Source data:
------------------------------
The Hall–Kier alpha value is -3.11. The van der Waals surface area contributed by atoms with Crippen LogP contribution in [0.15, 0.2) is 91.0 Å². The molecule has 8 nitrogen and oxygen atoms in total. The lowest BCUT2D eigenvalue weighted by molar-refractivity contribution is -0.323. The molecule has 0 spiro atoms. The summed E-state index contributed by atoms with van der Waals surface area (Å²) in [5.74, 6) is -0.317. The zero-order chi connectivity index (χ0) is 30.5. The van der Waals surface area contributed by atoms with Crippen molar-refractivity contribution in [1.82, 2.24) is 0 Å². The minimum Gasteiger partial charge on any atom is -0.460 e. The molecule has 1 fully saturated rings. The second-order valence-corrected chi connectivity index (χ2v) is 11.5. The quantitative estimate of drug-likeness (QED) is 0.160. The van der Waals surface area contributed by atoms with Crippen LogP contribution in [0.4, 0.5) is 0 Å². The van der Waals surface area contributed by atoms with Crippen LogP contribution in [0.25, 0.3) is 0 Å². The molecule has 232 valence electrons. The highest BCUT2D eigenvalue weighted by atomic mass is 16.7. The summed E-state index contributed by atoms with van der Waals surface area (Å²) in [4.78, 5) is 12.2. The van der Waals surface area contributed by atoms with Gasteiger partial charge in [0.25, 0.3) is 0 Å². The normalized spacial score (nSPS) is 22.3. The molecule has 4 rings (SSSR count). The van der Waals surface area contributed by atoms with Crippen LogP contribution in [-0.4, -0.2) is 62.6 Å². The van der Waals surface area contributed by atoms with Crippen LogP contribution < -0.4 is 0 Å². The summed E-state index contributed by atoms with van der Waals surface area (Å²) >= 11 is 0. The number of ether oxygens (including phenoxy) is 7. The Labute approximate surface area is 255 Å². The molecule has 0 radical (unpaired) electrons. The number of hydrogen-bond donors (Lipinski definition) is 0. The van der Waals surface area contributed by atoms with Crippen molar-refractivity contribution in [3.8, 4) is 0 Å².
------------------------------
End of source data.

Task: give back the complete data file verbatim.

The Hall–Kier alpha value is -3.11. The van der Waals surface area contributed by atoms with Crippen LogP contribution in [0.15, 0.2) is 91.0 Å². The molecule has 8 nitrogen and oxygen atoms in total. The lowest BCUT2D eigenvalue weighted by molar-refractivity contribution is -0.323. The molecule has 0 spiro atoms. The summed E-state index contributed by atoms with van der Waals surface area (Å²) in [5.74, 6) is -0.317. The zero-order chi connectivity index (χ0) is 30.5. The van der Waals surface area contributed by atoms with Crippen molar-refractivity contribution in [1.82, 2.24) is 0 Å². The minimum Gasteiger partial charge on any atom is -0.460 e. The molecule has 1 fully saturated rings. The second-order valence-corrected chi connectivity index (χ2v) is 11.5. The quantitative estimate of drug-likeness (QED) is 0.160. The van der Waals surface area contributed by atoms with Crippen LogP contribution in [0.4, 0.5) is 0 Å². The van der Waals surface area contributed by atoms with Crippen LogP contribution in [0.25, 0.3) is 0 Å². The molecule has 232 valence electrons. The highest BCUT2D eigenvalue weighted by atomic mass is 16.7. The summed E-state index contributed by atoms with van der Waals surface area (Å²) in [4.78, 5) is 12.2. The van der Waals surface area contributed by atoms with Gasteiger partial charge in [0.25, 0.3) is 0 Å². The normalized spacial score (nSPS) is 22.3. The molecule has 4 rings (SSSR count). The van der Waals surface area contributed by atoms with Crippen LogP contribution in [-0.4, -0.2) is 62.6 Å². The van der Waals surface area contributed by atoms with Crippen LogP contribution < -0.4 is 0 Å². The summed E-state index contributed by atoms with van der Waals surface area (Å²) >= 11 is 0. The number of ether oxygens (including phenoxy) is 7. The Labute approximate surface area is 255 Å². The molecule has 0 radical (unpaired) electrons. The number of hydrogen-bond donors (Lipinski definition) is 0. The van der Waals surface area contributed by atoms with Crippen molar-refractivity contribution in [3.8, 4) is 0 Å².